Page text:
Mozzy: Yeah. I remember the gig at Sweden Rock Festival in 2002, a while after the comeback. The atmosphere was just amazing. You could tell that a lot of fans wanted to see Magnum again.

Al: Yeah, that was my first Sweden Rock. I think there's still a lot of fans out there. We just got to be promoted. There's still a lot of people that go 'oh, I didn't know you guys were together still', and then they go and buy the back catalogue stuff.

Mozzy: Could it have been good in way as well to be away for a while; it might have brought new ideas, hunger and so on?

Al: Yes. Yeah, maybe you're dead right there. Maybe they felt a bit tired, and when we came back it was like 'come on, let's do it again!', you know.

Mozzy: And you were in Hard Rain, the band Bob and Tony had in-between, of course.

Al: Yeah, I was. That's how I met the guys, I came in to do Hard Rain and then I kind of stayed on.

Mozzy: Did they talk back then about re-uniting Magnum?

Al: Well, not really, no. We did a couple of albums, and they were good fun, but they were not really going anywhere. And then, one of the managers said that people are still asking for Magnum. And Tony and Bob went 'yeah, let's do it, it's good time'.

Mozzy: And now you've had a very solid career since, it's been over 10 years now.

Al: Yes, it's been very good. We were talking about it last night; every time we've gone out on tour or release an album, it's crept up a little bit more. Not massively, but just a constant upturn, and hopefully we can keep that going and people will come back. But what we've noticed now, is that it's not just the original fans; it's also the original fans bringing their kids. And there's lots of new faces coming to the shows.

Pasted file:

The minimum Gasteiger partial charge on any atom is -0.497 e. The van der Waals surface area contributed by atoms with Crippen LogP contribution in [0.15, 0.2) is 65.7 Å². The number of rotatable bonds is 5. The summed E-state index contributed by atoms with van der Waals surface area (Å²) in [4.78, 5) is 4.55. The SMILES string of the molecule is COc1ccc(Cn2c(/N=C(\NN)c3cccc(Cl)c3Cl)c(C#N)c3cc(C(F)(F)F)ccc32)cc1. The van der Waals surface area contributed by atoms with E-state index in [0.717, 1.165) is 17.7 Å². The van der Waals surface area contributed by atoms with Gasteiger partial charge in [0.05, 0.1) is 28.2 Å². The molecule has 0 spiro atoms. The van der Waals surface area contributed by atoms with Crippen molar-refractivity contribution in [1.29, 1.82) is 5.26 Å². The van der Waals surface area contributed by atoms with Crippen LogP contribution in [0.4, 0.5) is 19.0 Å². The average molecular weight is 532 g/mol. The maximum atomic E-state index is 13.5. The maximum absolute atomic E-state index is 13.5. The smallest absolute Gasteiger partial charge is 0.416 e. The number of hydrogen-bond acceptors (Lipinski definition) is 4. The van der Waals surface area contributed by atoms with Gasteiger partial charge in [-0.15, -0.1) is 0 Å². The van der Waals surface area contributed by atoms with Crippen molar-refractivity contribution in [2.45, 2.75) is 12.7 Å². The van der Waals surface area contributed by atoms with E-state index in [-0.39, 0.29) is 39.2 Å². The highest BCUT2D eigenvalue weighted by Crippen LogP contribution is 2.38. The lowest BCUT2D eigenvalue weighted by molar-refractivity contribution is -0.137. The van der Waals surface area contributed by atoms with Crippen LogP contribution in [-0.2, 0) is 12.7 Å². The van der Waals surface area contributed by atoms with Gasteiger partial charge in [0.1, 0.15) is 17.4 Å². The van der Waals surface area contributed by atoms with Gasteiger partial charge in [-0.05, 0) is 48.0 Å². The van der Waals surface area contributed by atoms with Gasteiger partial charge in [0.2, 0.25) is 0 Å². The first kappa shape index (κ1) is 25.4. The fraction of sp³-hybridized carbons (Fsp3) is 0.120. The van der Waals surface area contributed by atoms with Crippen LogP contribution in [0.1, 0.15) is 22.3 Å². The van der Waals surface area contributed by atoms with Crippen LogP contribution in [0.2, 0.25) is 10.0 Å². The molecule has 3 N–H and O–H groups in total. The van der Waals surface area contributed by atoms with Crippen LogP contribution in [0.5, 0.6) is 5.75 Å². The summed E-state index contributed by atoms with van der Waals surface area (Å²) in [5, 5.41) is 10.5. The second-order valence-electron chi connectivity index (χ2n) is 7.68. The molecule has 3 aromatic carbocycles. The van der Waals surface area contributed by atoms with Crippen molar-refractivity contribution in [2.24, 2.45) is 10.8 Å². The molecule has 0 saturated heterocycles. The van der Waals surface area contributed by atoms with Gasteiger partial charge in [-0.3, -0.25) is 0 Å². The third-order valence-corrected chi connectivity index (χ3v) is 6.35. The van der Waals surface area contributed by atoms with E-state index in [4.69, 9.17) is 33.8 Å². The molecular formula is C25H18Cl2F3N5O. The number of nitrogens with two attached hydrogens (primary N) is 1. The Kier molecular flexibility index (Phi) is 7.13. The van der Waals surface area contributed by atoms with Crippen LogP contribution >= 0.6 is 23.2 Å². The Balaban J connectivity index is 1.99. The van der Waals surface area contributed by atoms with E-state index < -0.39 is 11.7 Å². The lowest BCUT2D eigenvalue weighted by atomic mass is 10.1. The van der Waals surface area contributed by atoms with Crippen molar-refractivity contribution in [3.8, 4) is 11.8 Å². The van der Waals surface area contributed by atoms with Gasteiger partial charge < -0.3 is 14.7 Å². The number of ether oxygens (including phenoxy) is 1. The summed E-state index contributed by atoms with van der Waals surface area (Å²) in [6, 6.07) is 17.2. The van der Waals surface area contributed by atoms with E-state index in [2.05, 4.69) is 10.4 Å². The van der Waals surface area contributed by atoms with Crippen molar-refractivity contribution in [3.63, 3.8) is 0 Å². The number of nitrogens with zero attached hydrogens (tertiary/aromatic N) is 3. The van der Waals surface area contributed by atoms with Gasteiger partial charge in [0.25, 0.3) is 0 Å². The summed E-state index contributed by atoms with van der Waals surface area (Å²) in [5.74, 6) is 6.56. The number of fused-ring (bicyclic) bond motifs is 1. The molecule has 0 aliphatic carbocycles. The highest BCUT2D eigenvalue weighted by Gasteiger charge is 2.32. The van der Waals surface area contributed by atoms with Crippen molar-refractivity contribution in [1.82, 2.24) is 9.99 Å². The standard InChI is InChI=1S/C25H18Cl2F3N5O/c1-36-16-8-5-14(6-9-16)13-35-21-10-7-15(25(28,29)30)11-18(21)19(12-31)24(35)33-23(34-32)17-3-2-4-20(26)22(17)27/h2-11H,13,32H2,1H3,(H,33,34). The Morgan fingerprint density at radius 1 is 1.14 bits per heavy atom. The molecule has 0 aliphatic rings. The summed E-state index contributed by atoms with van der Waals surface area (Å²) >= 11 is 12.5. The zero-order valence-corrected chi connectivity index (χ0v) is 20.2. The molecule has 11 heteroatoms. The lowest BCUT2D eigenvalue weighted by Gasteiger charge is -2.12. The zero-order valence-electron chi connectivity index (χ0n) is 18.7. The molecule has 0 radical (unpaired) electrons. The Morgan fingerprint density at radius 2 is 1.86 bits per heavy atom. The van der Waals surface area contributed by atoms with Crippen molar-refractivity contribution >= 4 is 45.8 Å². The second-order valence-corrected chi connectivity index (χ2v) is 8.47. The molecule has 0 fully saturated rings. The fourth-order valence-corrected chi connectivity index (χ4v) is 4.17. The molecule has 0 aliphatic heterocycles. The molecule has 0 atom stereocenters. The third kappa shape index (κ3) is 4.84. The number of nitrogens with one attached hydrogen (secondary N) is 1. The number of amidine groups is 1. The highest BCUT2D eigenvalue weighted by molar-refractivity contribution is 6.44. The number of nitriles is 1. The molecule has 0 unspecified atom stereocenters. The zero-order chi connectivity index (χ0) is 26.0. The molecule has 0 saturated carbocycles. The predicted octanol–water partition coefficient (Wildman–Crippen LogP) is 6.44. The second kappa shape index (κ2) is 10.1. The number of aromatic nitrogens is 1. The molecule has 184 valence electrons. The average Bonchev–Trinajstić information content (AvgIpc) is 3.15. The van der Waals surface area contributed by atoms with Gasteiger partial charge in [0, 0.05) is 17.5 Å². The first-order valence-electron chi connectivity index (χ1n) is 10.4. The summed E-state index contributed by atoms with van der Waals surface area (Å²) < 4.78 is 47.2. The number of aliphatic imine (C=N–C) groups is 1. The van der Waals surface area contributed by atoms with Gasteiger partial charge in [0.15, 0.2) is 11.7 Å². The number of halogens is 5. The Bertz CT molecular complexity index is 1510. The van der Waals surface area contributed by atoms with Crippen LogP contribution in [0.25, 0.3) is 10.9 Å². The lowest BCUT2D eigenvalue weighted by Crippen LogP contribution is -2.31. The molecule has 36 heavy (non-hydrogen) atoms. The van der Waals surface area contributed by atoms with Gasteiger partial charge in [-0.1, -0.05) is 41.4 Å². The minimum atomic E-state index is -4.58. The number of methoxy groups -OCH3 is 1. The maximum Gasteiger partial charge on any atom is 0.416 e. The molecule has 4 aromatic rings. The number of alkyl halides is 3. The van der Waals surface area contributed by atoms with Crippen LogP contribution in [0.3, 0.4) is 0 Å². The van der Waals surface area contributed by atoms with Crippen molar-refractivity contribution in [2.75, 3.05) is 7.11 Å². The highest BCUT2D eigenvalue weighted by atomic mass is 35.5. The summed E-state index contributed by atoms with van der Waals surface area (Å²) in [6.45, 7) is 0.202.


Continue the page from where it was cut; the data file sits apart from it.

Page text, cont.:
Mozzy: That must be good, to see the young people there.

Al: It's great! And they know the songs; all the old stuff and the new stuff. They absorb the whole show and it does make you feel good.

Mozzy: Great. It must be the quality of the music, then.

Al: Hopefully, we still bring out good music to a new generation of rock fans.

Mozzy: You've been very consistent as well in that you've released several albums during the last decade, it's been constant. Tony has been very productive.

Al: Yeah. Tony is always writing, he doesn't know how to not be writing, or recording in some way. He's got a studio at home, and he'll just sit there… I mean, literally we'll just get off this tour and he's starting to think of new ideas for the next album.

Mozzy: It's quite amazing really to always come up with such great and catchy songs.

Al: Yeah. He's certainly got a mind for being able to constantly evolve and write - stuff that sounds like Magnum but without copying yourself.

Mozzy: Definitely. And there's some more progressive parts and longer songs too, as on the new album.